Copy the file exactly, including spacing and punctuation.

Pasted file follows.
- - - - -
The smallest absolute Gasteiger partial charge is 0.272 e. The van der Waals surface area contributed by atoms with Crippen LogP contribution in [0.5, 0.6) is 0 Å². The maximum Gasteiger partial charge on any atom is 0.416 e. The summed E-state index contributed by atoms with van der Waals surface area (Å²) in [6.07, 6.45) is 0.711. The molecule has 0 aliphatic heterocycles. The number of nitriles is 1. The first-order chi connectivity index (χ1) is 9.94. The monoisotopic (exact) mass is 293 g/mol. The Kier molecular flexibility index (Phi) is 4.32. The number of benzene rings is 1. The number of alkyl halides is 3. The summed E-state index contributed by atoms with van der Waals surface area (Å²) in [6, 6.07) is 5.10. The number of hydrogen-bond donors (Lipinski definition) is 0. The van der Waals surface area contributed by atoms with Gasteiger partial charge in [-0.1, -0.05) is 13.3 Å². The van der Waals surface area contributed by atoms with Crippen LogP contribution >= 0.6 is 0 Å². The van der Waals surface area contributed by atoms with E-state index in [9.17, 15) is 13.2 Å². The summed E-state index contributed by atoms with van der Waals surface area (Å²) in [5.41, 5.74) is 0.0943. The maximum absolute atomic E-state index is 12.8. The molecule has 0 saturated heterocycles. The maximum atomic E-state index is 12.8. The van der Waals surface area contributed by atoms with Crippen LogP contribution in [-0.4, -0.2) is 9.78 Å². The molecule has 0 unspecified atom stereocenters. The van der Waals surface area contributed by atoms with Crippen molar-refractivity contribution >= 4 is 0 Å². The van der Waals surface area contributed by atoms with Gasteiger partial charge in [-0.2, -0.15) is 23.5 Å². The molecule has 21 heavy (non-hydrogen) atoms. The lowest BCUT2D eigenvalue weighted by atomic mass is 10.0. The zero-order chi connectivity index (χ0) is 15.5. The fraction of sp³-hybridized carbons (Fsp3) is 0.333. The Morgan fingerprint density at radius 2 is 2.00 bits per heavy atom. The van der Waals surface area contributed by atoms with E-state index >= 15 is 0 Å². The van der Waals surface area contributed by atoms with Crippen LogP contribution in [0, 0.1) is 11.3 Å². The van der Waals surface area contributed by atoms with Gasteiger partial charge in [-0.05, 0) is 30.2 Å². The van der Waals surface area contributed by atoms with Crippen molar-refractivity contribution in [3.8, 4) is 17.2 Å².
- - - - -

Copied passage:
The smallest absolute Gasteiger partial charge is 0.272 e. The van der Waals surface area contributed by atoms with Crippen LogP contribution in [0.5, 0.6) is 0 Å². The maximum Gasteiger partial charge on any atom is 0.416 e. The summed E-state index contributed by atoms with van der Waals surface area (Å²) in [6.07, 6.45) is 0.711. The molecule has 0 aliphatic heterocycles. The number of nitriles is 1. The first-order chi connectivity index (χ1) is 9.94. The monoisotopic (exact) mass is 293 g/mol. The Kier molecular flexibility index (Phi) is 4.32. The number of benzene rings is 1. The number of alkyl halides is 3. The summed E-state index contributed by atoms with van der Waals surface area (Å²) in [6, 6.07) is 5.10. The number of hydrogen-bond donors (Lipinski definition) is 0. The van der Waals surface area contributed by atoms with Gasteiger partial charge in [-0.1, -0.05) is 13.3 Å². The van der Waals surface area contributed by atoms with Crippen LogP contribution >= 0.6 is 0 Å². The van der Waals surface area contributed by atoms with E-state index in [9.17, 15) is 13.2 Å². The summed E-state index contributed by atoms with van der Waals surface area (Å²) in [5.41, 5.74) is 0.0943. The maximum absolute atomic E-state index is 12.8. The molecule has 0 saturated heterocycles. The maximum atomic E-state index is 12.8. The van der Waals surface area contributed by atoms with Crippen LogP contribution in [-0.4, -0.2) is 9.78 Å². The molecule has 0 unspecified atom stereocenters. The van der Waals surface area contributed by atoms with Crippen molar-refractivity contribution >= 4 is 0 Å². The van der Waals surface area contributed by atoms with Gasteiger partial charge in [-0.2, -0.15) is 23.5 Å². The molecule has 21 heavy (non-hydrogen) atoms. The lowest BCUT2D eigenvalue weighted by atomic mass is 10.0. The zero-order chi connectivity index (χ0) is 15.5. The fraction of sp³-hybridized carbons (Fsp3) is 0.333. The Morgan fingerprint density at radius 2 is 2.00 bits per heavy atom. The van der Waals surface area contributed by atoms with E-state index >= 15 is 0 Å². The van der Waals surface area contributed by atoms with Crippen LogP contribution in [0, 0.1) is 11.3 Å². The van der Waals surface area contributed by atoms with Gasteiger partial charge in [-0.05, 0) is 30.2 Å². The van der Waals surface area contributed by atoms with Crippen molar-refractivity contribution in [3.8, 4) is 17.2 Å².